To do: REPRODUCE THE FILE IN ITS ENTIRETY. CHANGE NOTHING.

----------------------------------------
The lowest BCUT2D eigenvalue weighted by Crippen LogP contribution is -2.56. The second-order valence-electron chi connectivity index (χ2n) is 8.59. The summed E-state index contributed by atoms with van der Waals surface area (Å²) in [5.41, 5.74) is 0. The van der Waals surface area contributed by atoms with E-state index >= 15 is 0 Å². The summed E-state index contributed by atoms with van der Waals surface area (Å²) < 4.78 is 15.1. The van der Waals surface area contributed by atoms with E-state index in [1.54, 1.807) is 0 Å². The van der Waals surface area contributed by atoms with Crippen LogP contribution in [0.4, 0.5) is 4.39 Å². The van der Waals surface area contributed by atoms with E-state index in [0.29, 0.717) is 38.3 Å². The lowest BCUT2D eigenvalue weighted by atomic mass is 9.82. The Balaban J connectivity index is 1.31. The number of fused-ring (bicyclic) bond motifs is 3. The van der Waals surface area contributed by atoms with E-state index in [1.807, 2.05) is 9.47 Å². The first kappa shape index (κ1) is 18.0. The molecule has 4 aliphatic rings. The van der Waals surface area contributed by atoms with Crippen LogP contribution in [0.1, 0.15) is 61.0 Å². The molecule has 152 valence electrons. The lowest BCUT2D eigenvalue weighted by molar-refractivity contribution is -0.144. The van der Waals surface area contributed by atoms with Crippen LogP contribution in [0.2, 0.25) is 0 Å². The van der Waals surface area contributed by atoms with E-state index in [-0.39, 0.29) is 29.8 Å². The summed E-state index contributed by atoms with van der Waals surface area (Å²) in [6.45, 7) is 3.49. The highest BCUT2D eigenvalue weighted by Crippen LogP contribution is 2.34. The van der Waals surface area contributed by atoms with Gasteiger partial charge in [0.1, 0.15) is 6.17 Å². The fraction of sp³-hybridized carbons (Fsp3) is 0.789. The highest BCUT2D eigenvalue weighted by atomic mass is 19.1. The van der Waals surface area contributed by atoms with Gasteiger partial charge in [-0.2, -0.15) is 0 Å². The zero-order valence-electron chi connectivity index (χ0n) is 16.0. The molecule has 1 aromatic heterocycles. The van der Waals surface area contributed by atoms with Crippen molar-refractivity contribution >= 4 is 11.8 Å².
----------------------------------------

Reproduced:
The lowest BCUT2D eigenvalue weighted by Crippen LogP contribution is -2.56. The second-order valence-electron chi connectivity index (χ2n) is 8.59. The summed E-state index contributed by atoms with van der Waals surface area (Å²) in [5.41, 5.74) is 0. The van der Waals surface area contributed by atoms with E-state index >= 15 is 0 Å². The summed E-state index contributed by atoms with van der Waals surface area (Å²) < 4.78 is 15.1. The van der Waals surface area contributed by atoms with E-state index in [1.54, 1.807) is 0 Å². The van der Waals surface area contributed by atoms with Crippen LogP contribution in [0.4, 0.5) is 4.39 Å². The van der Waals surface area contributed by atoms with E-state index in [0.29, 0.717) is 38.3 Å². The lowest BCUT2D eigenvalue weighted by atomic mass is 9.82. The Balaban J connectivity index is 1.31. The number of fused-ring (bicyclic) bond motifs is 3. The van der Waals surface area contributed by atoms with E-state index in [1.807, 2.05) is 9.47 Å². The first kappa shape index (κ1) is 18.0. The molecule has 4 aliphatic rings. The van der Waals surface area contributed by atoms with Crippen LogP contribution in [0.1, 0.15) is 61.0 Å². The molecule has 152 valence electrons. The lowest BCUT2D eigenvalue weighted by molar-refractivity contribution is -0.144. The van der Waals surface area contributed by atoms with Crippen LogP contribution in [0.2, 0.25) is 0 Å². The van der Waals surface area contributed by atoms with E-state index in [-0.39, 0.29) is 29.8 Å². The summed E-state index contributed by atoms with van der Waals surface area (Å²) in [6.45, 7) is 3.49. The highest BCUT2D eigenvalue weighted by Crippen LogP contribution is 2.34. The van der Waals surface area contributed by atoms with Gasteiger partial charge in [0.1, 0.15) is 6.17 Å². The fraction of sp³-hybridized carbons (Fsp3) is 0.789. The highest BCUT2D eigenvalue weighted by atomic mass is 19.1. The van der Waals surface area contributed by atoms with Gasteiger partial charge in [-0.2, -0.15) is 0 Å². The zero-order valence-electron chi connectivity index (χ0n) is 16.0. The molecule has 1 aromatic heterocycles. The van der Waals surface area contributed by atoms with Crippen molar-refractivity contribution >= 4 is 11.8 Å².